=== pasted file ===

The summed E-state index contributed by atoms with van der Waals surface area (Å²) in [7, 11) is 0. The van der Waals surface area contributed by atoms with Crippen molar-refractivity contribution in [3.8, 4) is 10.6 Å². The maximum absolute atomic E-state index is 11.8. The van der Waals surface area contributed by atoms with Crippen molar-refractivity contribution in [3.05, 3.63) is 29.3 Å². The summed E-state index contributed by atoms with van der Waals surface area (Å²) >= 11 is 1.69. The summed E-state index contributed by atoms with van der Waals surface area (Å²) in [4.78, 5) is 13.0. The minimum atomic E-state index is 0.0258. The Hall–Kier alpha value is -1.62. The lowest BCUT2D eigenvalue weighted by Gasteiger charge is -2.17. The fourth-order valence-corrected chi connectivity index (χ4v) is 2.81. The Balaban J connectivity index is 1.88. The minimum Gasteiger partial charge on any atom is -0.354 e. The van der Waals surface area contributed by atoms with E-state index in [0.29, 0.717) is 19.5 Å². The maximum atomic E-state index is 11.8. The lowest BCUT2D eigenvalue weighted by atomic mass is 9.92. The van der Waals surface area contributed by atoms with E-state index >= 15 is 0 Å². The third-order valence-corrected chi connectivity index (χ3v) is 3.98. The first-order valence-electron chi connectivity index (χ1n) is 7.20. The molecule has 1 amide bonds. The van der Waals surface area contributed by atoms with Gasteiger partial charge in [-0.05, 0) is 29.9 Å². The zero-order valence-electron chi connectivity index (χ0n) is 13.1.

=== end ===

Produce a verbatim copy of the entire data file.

The summed E-state index contributed by atoms with van der Waals surface area (Å²) in [7, 11) is 0. The van der Waals surface area contributed by atoms with Crippen molar-refractivity contribution in [3.8, 4) is 10.6 Å². The maximum absolute atomic E-state index is 11.8. The van der Waals surface area contributed by atoms with Crippen molar-refractivity contribution in [3.05, 3.63) is 29.3 Å². The summed E-state index contributed by atoms with van der Waals surface area (Å²) >= 11 is 1.69. The summed E-state index contributed by atoms with van der Waals surface area (Å²) in [4.78, 5) is 13.0. The minimum atomic E-state index is 0.0258. The Hall–Kier alpha value is -1.62. The lowest BCUT2D eigenvalue weighted by Gasteiger charge is -2.17. The fourth-order valence-corrected chi connectivity index (χ4v) is 2.81. The Balaban J connectivity index is 1.88. The minimum Gasteiger partial charge on any atom is -0.354 e. The van der Waals surface area contributed by atoms with E-state index in [0.29, 0.717) is 19.5 Å². The maximum atomic E-state index is 11.8. The lowest BCUT2D eigenvalue weighted by atomic mass is 9.92. The van der Waals surface area contributed by atoms with E-state index >= 15 is 0 Å². The third-order valence-corrected chi connectivity index (χ3v) is 3.98. The first-order valence-electron chi connectivity index (χ1n) is 7.20. The molecule has 1 amide bonds. The van der Waals surface area contributed by atoms with Gasteiger partial charge in [-0.05, 0) is 29.9 Å². The zero-order valence-electron chi connectivity index (χ0n) is 13.1.